Follow the reluctant adventures in the life of a Welsh astrophysicist sent around the world for some reason, wherein I photograph potatoes and destroy galaxies in the name of science. And don't forget about my website, www.rhysy.net



Saturday, 4 August 2012

Ten Things We Could Have Done Instead Of Watching Some People Run Around For Two Weeks, But Now We Won't Be Able To Because We're Short Of Cash

The Olympics have reportedly cost the UK about £9 billion, which is roughly about $15 billion US. That's quite a lot of money. What it's bought us is the privilege of watching some people go running, swimming, and generally larking about for two weeks in the summer. And some urban regeneration. which I suppose is fine if you believe that what deprived inner-city areas need most are world-class sports facilities. 

Now I'm all in favour of grandiose projects, but nine billions pounds for a two-week project is perhaps a tad extreme. We could have done quite a lot of other things with £9 billion. Here are a few suggestions. What's really bothering me is that it doesn't actually cost anything at all to get people to run around, or go for a swim, or even swing lumps of metal around.


1) Fully-fund the Arecibo Observatory for the next 1500 years, a period longer than the entire span of the Western Roman Empire. Now that's job security.


Say what you like, but I want my 15 centuries of science damnit !

So let's just be absolutely clear on this. The Government is forever complaining that we just don't have enough money, and have to make massive cuts to prevent an economic disaster. And then they spend enough money for people to take part in inherently free activities for two weeks that could have kept a first-rate scientific facility operational for fifteen centuries.

Bread and circuses anyone ?



2) Fund at least 260,000 post-doctoral researchers for one yearOr 2,600 post-doctoral researchers for a hundred years. Or about 250,000 PhD students for 3 years.
Two hundred and sixty thousand. That's a moderately sized city. There are roughly 50 or so PhD-level scientists in Cardiff's Astronomy department, so we're talking about enough staff for five thousand institutions. Or we could get some people to throw a ball over a net.


Perhaps funding a quarter of a million students is a bad idea. Best to give it to the post-docs instead, we're much better behaved...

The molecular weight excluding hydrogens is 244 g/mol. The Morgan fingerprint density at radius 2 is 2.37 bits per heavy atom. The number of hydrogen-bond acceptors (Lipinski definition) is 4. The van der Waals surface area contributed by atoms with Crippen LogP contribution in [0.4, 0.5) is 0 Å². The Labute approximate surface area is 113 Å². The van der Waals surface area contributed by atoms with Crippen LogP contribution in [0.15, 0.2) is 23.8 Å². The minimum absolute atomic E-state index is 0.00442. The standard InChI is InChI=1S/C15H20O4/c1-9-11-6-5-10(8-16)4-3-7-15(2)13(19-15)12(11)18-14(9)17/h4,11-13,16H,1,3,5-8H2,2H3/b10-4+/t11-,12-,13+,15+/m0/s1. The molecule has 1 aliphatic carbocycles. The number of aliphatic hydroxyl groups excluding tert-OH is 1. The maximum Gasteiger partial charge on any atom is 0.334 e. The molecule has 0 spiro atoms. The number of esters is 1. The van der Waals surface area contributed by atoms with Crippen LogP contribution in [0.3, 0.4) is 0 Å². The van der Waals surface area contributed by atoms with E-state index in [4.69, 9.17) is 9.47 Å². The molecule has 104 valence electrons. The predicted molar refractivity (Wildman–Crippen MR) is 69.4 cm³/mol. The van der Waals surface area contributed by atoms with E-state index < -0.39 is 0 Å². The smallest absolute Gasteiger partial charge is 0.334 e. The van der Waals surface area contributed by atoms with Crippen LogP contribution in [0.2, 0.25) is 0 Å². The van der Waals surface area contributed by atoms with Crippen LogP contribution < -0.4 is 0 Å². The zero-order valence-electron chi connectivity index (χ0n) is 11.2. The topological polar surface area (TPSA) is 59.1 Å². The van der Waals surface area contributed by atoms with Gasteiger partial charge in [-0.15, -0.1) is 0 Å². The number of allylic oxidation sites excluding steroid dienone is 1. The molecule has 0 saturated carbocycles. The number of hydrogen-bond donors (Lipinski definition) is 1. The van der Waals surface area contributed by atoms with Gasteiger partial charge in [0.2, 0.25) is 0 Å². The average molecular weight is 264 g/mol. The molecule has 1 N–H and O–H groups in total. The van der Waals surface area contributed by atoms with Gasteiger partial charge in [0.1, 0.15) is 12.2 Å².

3) Build an Even Larger Hadron Collider. Just to really make sure. Because, you know, we could either explore the fundamental structure of matter, or put some people on trampolines.

OK, I'd take it all back if Olympic trampolining was an event entirely for pigs.


4) Build about 170 Green Bank telescopes. Of course, that'd be silly. What possible use could we find for all those elaborate facilities dotted around the landscape in unexpected places ? Building white elephants isn't what the Olympics is all about, is it ?


For context, there's only one other steerable telescope as large as the GBT in the whole world, in Germany. We could have built 170 more of them, but decided that a large puddle* and a field** would be more useful.

* Swimming pool.
** Archery range.


5) Build 8 Square Kilometer Arrays. This is radio astronomy's Next Big Thing. It's going to solve all the mysteries of the Universe, and this time we really mean it. It's got a billion Euro budget and probably won't be ready for another 20 years. It ought to be pretty terrifying that the UK spent enough money in a fortnight to build eight of them.

However instead of funding a vast international project to understand the workings of the Universe, we decided to get some horses to jump over things instead. I hope the horses are well paid. Maybe if the SKA was somehow powered by jumping horses, we'd get more funding ?




6) Build 375 Allen Telescope Arrays. Last telescope in the list, I promise. This one is specifically looking for aliens. It's going to have 350 dishes when complete, but for $15 billion it could have about 131,250 of them. However, rather than wasting all that money in a boring attempt to make the greatest discovery in the history of history, we've instead opted to get some large burly men to hug each other.





7) Buy both of the UK's shiny new aircraft carriers with planes included. Sure, aircraft carriers aren't everyone's cup of tea, and maybe they're a terrible way to spend £9 billion. Still, this really ought to stop us complaining about the cost of them. On the other hand, maybe it's better we decided to throw some pointy sticks into the ground instead of shooting missiles into people.




8) Buy everyone in Britain 50 pints of beer. Or cider. Now this might not actually last as long as the Olympics for many people, but it'd be a nice gesture. A lot friendlier than those nasty aircraft carriers with all their frightful aerial weapons of death and what have you. Certainly I'd choose this option, if the alternative is nothing but sport on the TV for two weeks.




9) Build a tower of chocolate stretching more than halfway to the Moon, or nearly 4 times around the Earth.


Try as I might, I just cannot think of a good reason not to do this. Or even a bad reason not to do this. And I'm haunted by the idea that at some point in the bidding process. someone must have realised that yes, we could host the Olympic Games, but we could also give the entire country a year's supply of chocolate, but decided against it.

What a complete and utter bastard.


10) Fund the whole of science in the UK for two years. As opposed to a a sports contest that lasts two weeks. If I haven't made the point already, this should prove that science is quite cheap.


Which just goes to show that the Government is, in fact, amazing. Really, absolutely, genuinely amazing. Just not in a good way.

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